LITTLE ROCK, Ark. – Following a viral video that’s garnered a lot of attention and thousands of views showing a news anchor in Tulsa, Oklahoma suffering the beginnings of a stroke; the topic of stroke awareness is being raised.
A local doctor is urging everyone to continue getting their checkups despite age and a Little Rock woman says after her experience having a stroke she wants to help save someone else.
Julie Chin, who is in her 40s was live on air in Tulsa when she started showing symptoms of a stroke. She did receive help and is doing better.
However, the CDC states the older you are, the more likely you are to have a stroke. The chance of having a stroke doubles every 10 years after the age of 55.
Although Chin doesn’t fit in that age range. The CDC notes strokes are also although strokes are common among older adults, many people younger than 65 years also have strokes.
Dr. Sanjeeva Onteddu, a UAMS Neurologist says he has seen a lot of patients that are younger than 40 come in for a stroke. He says there are several common risk factors.
“Smoking, high blood pressure, diabetes, cholesterol, and sleep apnea,” said Dr. Onteddu.
He also says knowing the symptoms of a stroke is vital, like being aware to “be fast”.
“B means balance, E for eyesight or vision problems, F is for facial drooping, A is for arm weakness, S is for speech problems, T the last one it’s time to call 911,” said Dr. Onteddu.
Dr. Onteddu notes if a person is experiencing a stroke coming to the hospital as soon as possible is critical, giving the patient a better chance of saving the neurons in their brain.
“If they come within four and a half hours of symptom onset we have clot-busting medications to give to any stroke patient and if they’re having a large stroke we have advanced treatments,” said Dr. Onteddu.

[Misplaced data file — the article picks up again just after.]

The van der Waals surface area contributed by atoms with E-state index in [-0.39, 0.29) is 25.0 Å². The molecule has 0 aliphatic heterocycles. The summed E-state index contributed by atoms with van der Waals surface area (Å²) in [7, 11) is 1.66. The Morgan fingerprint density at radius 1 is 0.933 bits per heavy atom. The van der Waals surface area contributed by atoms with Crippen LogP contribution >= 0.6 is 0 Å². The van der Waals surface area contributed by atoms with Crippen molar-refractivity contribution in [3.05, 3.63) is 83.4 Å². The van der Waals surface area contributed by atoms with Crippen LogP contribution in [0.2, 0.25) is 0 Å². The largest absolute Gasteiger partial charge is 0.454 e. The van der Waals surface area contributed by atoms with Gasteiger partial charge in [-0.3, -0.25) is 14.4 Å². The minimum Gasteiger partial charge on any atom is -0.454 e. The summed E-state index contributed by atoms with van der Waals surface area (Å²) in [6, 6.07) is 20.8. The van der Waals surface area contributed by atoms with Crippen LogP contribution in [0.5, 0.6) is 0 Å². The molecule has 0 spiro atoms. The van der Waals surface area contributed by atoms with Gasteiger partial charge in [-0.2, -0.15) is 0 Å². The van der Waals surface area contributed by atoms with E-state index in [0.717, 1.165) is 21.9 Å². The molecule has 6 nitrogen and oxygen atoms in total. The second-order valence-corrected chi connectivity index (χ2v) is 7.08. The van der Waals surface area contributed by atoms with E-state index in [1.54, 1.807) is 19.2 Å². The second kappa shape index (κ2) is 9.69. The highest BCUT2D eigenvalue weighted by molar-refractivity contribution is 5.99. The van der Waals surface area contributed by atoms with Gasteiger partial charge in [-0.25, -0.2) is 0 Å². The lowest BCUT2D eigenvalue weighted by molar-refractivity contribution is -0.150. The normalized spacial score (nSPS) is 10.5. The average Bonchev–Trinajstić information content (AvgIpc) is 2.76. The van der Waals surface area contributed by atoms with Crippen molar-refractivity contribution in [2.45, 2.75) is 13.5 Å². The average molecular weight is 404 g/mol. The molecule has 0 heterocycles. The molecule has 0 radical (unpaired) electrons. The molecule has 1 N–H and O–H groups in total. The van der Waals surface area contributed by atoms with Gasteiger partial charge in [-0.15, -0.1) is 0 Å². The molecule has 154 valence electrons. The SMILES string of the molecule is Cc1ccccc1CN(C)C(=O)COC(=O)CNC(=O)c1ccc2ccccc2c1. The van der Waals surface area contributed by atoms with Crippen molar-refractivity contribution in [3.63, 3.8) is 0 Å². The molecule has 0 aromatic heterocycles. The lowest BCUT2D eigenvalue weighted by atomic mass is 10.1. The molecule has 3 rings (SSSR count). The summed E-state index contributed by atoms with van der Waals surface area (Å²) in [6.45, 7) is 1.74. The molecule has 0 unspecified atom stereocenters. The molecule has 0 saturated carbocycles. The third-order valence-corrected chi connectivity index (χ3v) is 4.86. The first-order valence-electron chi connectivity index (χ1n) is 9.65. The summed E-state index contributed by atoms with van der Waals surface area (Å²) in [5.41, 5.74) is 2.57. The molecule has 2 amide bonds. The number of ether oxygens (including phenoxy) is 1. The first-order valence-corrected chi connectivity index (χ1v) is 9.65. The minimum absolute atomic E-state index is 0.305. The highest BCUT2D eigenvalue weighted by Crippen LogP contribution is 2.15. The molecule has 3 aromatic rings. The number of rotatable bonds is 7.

Rushing to the hospital is what Little Rock native, TaKishia Withers did when she had a stroke at the age of 39 in March of 2021.
“All of a sudden I had a bad headache, it was a pain I never felt before so I knew I had to go to the hospital,” said Withers.
According to the CDC, in 2020 Arkansas had a 43.5 percent rate of stroke mortality.
Withers said when she went to the Baptist Health Hospital she thought she was going to die.
“From what I’ve been told my eyes were rolling in the back of my head they admitted me they had to do emergency surgery, I was in the surgery for 6 and a half hours, and my blood vessels had burst in my brain,” said Withers.
Withers says she spent 3 days in a coma after the surgery, but when she woke up she couldn’t walk.
“I was scared. I was thinking of ways to escape but finally, I realized I was there and I couldn’t walk.” She goes on to say, “blood pressure was the main thing, that’s what caused my stroke, blood pressure
Withers says during her 3 months at the hospital there were other things she would have to relearn how to do.
“It was hard. I had to learn how to walk again, bathe myself, and talk,” said Withers.
Withers’s message to others who might be experiencing the same thing she went through is to never give up and to take care of your body.
“Just have faith, don’t give up, depend on your family, let them help,” said Withers.
She says with each day she is getting better and is happy to be at home.